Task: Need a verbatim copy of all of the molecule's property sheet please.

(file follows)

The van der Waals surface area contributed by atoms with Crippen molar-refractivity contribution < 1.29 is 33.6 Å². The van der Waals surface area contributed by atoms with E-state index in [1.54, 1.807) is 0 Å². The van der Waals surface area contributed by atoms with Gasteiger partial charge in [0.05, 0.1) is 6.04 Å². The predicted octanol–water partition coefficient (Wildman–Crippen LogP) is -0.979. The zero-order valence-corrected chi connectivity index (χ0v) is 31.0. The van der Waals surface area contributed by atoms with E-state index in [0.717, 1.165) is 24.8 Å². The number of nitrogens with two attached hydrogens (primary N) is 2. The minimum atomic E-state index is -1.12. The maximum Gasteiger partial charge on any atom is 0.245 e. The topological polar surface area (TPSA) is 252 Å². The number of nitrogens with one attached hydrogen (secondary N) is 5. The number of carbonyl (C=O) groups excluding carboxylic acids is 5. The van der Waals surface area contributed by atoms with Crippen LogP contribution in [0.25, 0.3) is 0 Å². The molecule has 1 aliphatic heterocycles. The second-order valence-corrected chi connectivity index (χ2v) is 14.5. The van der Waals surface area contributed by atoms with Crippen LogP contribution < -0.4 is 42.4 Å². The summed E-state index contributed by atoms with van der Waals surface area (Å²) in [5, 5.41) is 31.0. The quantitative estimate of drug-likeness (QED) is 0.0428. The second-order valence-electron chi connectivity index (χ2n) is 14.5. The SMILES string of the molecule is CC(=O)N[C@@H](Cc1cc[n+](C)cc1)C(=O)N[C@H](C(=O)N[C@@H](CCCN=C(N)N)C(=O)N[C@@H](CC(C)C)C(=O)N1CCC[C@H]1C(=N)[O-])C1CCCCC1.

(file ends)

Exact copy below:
The van der Waals surface area contributed by atoms with Crippen molar-refractivity contribution < 1.29 is 33.6 Å². The van der Waals surface area contributed by atoms with E-state index in [1.54, 1.807) is 0 Å². The van der Waals surface area contributed by atoms with Gasteiger partial charge in [0.05, 0.1) is 6.04 Å². The predicted octanol–water partition coefficient (Wildman–Crippen LogP) is -0.979. The zero-order valence-corrected chi connectivity index (χ0v) is 31.0. The van der Waals surface area contributed by atoms with E-state index in [0.717, 1.165) is 24.8 Å². The number of nitrogens with two attached hydrogens (primary N) is 2. The minimum atomic E-state index is -1.12. The maximum Gasteiger partial charge on any atom is 0.245 e. The topological polar surface area (TPSA) is 252 Å². The number of nitrogens with one attached hydrogen (secondary N) is 5. The number of carbonyl (C=O) groups excluding carboxylic acids is 5. The van der Waals surface area contributed by atoms with Crippen LogP contribution in [0.25, 0.3) is 0 Å². The molecule has 1 aliphatic heterocycles. The second-order valence-corrected chi connectivity index (χ2v) is 14.5. The van der Waals surface area contributed by atoms with Crippen LogP contribution < -0.4 is 42.4 Å². The summed E-state index contributed by atoms with van der Waals surface area (Å²) in [5, 5.41) is 31.0. The quantitative estimate of drug-likeness (QED) is 0.0428. The second-order valence-electron chi connectivity index (χ2n) is 14.5. The SMILES string of the molecule is CC(=O)N[C@@H](Cc1cc[n+](C)cc1)C(=O)N[C@H](C(=O)N[C@@H](CCCN=C(N)N)C(=O)N[C@@H](CC(C)C)C(=O)N1CCC[C@H]1C(=N)[O-])C1CCCCC1.